BIO 203


    Ophiocordyceps unilateralis is classified as a parasitic organism, so interaction with a host organism is essential to the organism’s survival. The fungus infects Camponotus ants, but which species is infected depends upon the subspecies of O. unilateralis (Hughes 2010). The subspecies are very host specific, and if they are in the presence of any other type of ant they will not be able to infect it (Hughes 2010).
    O. unilateralis uses the ants for two purposes. The first purpose is as a transportation unit that will move the fungus to an environment suitable for reproduction(Pontoppidon et al. 2009). O. unilateralis does this by hijacking the nervous system of the infected ant and essentially taking control of its motor functions. Once the ant is in place, having bitten down the second purpose becomes clear (Pontoppidon et al 2009).
    The next phase for the zombie ant fungus is to kill the ant and use it as a nutrient source as it grows out of the ants head (Hughes 2010). It continues to grow in its ideal environment and once the fruiting bodies are produced they are released onto the forest floor (Hughes 2010).
    Interestingly enough, this parasite can become infected by another parasitic fungus. This parasitic fungus is smeared all over the ants for the purpose of protection against O. unilateralis (Kennedy 2012). The hyperparasite is extremely successful and when employed against the zombie ant fungus it allows for only about 6.5 percent of the zombie ants spores to be viable for reproduction (Kennedy 2012). The ants tend to cover themselves in this parasite to protect themselves from protection (Kennedy 2012).
    A relative to the zombie ant fungus, O. sinensis, infects the larvae of ghost moths, been subject to research in the medical field (Panda 2011). It has already become a traditional medicine in China, and research continues on the possible medicinal uses of the fungus (Panda 2011). The potential for medicinal uses of Cordyceps fungi is still a relatively new field, but progress is being made in a manner that industrial level production may be economically sound in the near future. O. unilateralis, on the other hand, has no ill effects on humans, nor does it provide any benefits for them. It has only been documented to interact with the ants it infects (Hughes 2010). There have been no benefits or harm done to humans, but it is an interesting study in chemical signaling that affects the nervous system (Panda 2011). Other notable fungi that are involved in the medicinal field include  Claviceps purprea, Cordyceps subsessilis, Pleurotus Ostreatus, Ganoderma lucidum, Lycoperdon pyriforme, Trametes versicolor, Psilocybe cubensis, Auricularia auriculara, and Piptoporus betulines.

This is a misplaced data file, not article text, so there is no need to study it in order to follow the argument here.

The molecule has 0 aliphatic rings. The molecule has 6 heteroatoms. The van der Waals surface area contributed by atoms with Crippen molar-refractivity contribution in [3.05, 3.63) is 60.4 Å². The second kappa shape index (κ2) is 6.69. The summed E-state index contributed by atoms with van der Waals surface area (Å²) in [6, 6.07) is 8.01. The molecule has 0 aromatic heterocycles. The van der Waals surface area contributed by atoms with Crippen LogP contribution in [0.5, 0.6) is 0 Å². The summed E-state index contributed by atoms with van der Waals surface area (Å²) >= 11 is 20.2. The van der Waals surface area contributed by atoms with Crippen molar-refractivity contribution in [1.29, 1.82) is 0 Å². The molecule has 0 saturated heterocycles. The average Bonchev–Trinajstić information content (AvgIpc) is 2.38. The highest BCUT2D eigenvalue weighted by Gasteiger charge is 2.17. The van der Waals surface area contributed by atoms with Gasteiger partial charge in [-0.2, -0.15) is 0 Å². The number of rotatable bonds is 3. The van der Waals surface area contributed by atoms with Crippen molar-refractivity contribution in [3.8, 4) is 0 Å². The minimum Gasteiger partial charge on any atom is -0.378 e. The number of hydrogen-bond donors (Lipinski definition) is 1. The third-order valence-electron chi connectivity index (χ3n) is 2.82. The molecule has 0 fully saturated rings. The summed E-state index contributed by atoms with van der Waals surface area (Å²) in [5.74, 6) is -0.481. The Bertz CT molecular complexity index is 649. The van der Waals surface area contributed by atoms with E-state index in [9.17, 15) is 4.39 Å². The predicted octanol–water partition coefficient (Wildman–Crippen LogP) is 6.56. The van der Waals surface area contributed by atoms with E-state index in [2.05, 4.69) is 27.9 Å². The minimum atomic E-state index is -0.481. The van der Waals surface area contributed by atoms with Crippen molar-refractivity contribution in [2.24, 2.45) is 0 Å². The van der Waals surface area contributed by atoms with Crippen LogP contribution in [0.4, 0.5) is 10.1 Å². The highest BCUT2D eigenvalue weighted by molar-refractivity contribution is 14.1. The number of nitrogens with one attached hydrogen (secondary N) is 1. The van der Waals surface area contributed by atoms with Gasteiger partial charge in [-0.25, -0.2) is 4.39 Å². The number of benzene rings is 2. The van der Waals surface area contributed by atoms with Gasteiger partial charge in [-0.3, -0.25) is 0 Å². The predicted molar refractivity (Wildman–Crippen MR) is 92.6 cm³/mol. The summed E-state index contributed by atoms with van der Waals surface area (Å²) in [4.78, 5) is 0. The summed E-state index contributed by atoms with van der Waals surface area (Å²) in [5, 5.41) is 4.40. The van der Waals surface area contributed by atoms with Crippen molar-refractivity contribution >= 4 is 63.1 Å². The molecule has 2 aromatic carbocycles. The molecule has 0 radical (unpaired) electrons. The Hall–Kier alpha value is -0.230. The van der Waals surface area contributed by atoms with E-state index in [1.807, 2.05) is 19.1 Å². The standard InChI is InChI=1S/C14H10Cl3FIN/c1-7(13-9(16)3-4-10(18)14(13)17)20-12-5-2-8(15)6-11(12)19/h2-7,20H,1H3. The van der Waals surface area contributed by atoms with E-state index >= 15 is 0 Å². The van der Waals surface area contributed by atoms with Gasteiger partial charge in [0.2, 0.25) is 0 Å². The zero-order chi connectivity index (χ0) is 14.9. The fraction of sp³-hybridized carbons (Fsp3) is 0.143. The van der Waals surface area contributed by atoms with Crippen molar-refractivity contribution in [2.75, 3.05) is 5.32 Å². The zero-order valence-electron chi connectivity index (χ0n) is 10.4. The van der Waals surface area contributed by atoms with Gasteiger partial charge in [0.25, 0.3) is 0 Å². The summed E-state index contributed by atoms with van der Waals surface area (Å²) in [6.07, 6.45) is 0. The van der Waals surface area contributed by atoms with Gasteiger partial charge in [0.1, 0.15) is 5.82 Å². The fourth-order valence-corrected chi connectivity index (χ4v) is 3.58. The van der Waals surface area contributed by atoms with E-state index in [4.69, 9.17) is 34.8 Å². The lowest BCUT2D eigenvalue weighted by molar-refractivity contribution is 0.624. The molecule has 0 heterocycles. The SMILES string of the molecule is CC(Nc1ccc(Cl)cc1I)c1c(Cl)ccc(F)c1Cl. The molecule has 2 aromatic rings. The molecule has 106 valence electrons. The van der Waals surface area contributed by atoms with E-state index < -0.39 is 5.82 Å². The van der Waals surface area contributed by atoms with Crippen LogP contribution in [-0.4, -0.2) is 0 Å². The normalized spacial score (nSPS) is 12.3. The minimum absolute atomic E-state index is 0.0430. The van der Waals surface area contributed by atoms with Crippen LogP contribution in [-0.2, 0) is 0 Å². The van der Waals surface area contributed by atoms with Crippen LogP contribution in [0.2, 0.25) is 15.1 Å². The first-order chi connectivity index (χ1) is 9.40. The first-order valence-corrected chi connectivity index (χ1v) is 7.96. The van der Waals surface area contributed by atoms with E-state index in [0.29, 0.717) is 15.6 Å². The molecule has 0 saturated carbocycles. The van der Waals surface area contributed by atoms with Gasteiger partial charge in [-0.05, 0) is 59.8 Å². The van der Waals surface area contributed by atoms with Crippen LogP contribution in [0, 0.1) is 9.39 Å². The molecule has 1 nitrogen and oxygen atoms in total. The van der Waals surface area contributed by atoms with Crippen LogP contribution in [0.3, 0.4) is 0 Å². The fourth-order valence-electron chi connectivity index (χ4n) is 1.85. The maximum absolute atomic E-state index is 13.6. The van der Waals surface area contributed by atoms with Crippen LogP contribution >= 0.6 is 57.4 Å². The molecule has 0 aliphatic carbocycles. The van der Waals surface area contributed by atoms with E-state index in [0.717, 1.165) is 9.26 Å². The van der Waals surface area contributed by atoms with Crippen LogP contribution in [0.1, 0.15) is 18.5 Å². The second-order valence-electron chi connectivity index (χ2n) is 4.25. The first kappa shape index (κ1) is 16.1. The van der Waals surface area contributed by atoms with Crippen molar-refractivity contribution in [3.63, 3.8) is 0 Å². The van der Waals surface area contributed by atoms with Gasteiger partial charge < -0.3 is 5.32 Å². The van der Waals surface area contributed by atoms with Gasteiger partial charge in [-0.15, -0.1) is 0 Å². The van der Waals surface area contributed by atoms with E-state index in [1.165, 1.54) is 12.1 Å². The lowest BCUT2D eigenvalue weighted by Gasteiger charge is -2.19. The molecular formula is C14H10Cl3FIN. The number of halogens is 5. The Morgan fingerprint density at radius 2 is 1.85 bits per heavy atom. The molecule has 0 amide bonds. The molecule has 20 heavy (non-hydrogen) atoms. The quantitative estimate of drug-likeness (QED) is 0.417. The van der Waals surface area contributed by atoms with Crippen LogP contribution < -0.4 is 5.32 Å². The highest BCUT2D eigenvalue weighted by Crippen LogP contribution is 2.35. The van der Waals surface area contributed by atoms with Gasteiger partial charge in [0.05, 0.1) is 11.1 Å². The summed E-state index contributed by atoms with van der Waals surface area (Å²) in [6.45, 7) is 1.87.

Fungi are amazing and diverse organisms. To learn more about fungi from one of UW-L's own professors, click here!

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